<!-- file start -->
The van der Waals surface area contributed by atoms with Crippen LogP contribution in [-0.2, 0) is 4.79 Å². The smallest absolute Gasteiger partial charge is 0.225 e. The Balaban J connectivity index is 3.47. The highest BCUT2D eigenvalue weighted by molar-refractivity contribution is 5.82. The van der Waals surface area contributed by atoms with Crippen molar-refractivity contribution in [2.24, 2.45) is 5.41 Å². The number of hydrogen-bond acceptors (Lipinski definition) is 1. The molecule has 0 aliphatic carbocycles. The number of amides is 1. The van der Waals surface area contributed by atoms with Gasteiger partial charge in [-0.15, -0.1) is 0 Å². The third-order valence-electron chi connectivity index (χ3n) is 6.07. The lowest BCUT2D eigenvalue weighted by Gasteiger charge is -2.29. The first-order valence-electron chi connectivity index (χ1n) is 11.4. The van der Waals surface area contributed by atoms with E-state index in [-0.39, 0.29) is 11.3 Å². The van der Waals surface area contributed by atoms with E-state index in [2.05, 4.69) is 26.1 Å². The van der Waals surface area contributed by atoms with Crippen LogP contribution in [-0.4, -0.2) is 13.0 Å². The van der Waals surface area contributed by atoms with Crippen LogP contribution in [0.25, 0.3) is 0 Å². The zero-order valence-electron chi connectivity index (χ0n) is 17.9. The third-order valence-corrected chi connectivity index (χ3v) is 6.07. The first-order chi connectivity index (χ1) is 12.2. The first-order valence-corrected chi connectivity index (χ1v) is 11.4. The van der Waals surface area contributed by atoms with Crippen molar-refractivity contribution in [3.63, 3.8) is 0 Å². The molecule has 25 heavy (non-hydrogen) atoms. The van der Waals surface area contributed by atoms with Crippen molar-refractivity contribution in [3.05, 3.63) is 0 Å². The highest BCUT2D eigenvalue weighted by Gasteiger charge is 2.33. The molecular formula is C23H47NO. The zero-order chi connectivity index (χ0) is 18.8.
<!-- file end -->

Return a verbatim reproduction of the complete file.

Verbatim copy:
The van der Waals surface area contributed by atoms with Crippen LogP contribution in [-0.2, 0) is 4.79 Å². The smallest absolute Gasteiger partial charge is 0.225 e. The Balaban J connectivity index is 3.47. The highest BCUT2D eigenvalue weighted by molar-refractivity contribution is 5.82. The van der Waals surface area contributed by atoms with Crippen molar-refractivity contribution in [2.24, 2.45) is 5.41 Å². The number of hydrogen-bond acceptors (Lipinski definition) is 1. The molecule has 0 aliphatic carbocycles. The number of amides is 1. The van der Waals surface area contributed by atoms with Gasteiger partial charge in [-0.15, -0.1) is 0 Å². The third-order valence-electron chi connectivity index (χ3n) is 6.07. The lowest BCUT2D eigenvalue weighted by Gasteiger charge is -2.29. The first-order valence-electron chi connectivity index (χ1n) is 11.4. The van der Waals surface area contributed by atoms with E-state index in [-0.39, 0.29) is 11.3 Å². The van der Waals surface area contributed by atoms with E-state index in [2.05, 4.69) is 26.1 Å². The van der Waals surface area contributed by atoms with Crippen LogP contribution in [-0.4, -0.2) is 13.0 Å². The van der Waals surface area contributed by atoms with Crippen LogP contribution in [0.25, 0.3) is 0 Å². The zero-order valence-electron chi connectivity index (χ0n) is 17.9. The third-order valence-corrected chi connectivity index (χ3v) is 6.07. The first-order chi connectivity index (χ1) is 12.2. The first-order valence-corrected chi connectivity index (χ1v) is 11.4. The van der Waals surface area contributed by atoms with Crippen molar-refractivity contribution in [3.63, 3.8) is 0 Å². The molecule has 25 heavy (non-hydrogen) atoms. The van der Waals surface area contributed by atoms with Crippen molar-refractivity contribution in [3.05, 3.63) is 0 Å². The highest BCUT2D eigenvalue weighted by Gasteiger charge is 2.33. The molecular formula is C23H47NO. The zero-order chi connectivity index (χ0) is 18.8.